Psychometric Properties of the Right Wing Authoritarianism Scale in Black and White South African Students

David Edwards, Paul Leger
Published Online:
27 Sep 2007
Volume/Issue No:
Volume 30 Issue 1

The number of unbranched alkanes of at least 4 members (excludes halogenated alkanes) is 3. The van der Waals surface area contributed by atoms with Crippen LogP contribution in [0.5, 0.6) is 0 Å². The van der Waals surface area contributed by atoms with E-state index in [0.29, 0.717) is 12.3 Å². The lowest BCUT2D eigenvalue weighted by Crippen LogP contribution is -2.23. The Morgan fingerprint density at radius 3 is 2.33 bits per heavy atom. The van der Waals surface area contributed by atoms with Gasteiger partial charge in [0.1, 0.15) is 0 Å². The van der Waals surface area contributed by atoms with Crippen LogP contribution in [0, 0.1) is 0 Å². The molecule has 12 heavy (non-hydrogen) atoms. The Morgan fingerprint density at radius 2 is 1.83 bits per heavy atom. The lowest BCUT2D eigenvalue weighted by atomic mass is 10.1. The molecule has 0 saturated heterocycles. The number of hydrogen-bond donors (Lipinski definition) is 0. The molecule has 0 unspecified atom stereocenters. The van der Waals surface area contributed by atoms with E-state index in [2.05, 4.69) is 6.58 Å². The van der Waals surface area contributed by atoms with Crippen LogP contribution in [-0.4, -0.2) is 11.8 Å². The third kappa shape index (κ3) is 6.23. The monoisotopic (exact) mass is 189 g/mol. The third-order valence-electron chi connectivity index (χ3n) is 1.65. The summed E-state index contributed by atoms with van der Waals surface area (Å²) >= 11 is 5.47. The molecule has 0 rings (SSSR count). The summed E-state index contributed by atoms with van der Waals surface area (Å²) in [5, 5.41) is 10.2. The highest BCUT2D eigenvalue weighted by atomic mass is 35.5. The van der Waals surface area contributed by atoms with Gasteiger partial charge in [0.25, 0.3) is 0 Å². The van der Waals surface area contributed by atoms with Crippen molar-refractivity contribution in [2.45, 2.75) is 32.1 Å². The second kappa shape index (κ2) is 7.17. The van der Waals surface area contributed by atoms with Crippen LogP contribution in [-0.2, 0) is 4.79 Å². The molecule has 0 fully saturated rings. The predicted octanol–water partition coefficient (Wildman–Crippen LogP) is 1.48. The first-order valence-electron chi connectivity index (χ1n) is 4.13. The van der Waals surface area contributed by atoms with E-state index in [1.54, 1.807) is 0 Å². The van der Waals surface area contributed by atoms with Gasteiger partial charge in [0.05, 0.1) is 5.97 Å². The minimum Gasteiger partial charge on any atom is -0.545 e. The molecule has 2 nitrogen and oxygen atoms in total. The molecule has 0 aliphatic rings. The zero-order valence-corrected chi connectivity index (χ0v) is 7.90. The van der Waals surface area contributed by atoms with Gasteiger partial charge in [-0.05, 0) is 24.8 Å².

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Recently Taylor and Boeyens (1991) showed that the South African Personality Questionnaire has inadequate internal consistency and factorial validity for use in the black population. This paper reports a study supporting their conclusion that scales developed with data from a white sample do not hold together psychometrically or conceptually when used with a black sample. In a sample of white students, Altemeyer's Right Wing Authoritarianism scale, initially developed in Canada, had an acceptable alpha of 0.83, but there was an unacceptable alpha of 0.43 in a black student sample. Item and factor analysis showed that for the black sample there was little structure and that the scale was effectively a set of heterogenous items. This paper presents a detailed discussion of the item and factor analyses and shows how certain items have different connotations for whites and blacks as a result of their different political and cultural histories. Although cultural differences in conservatism can be observed by looking at individual items, a comparison between black and white individuals on the higher order construct of Authoritarianism cannot be made. It is concluded that basic conceptual work based on the phenomenology of the concept being measured needs to precede the psychometric development of scales for use in the black community.

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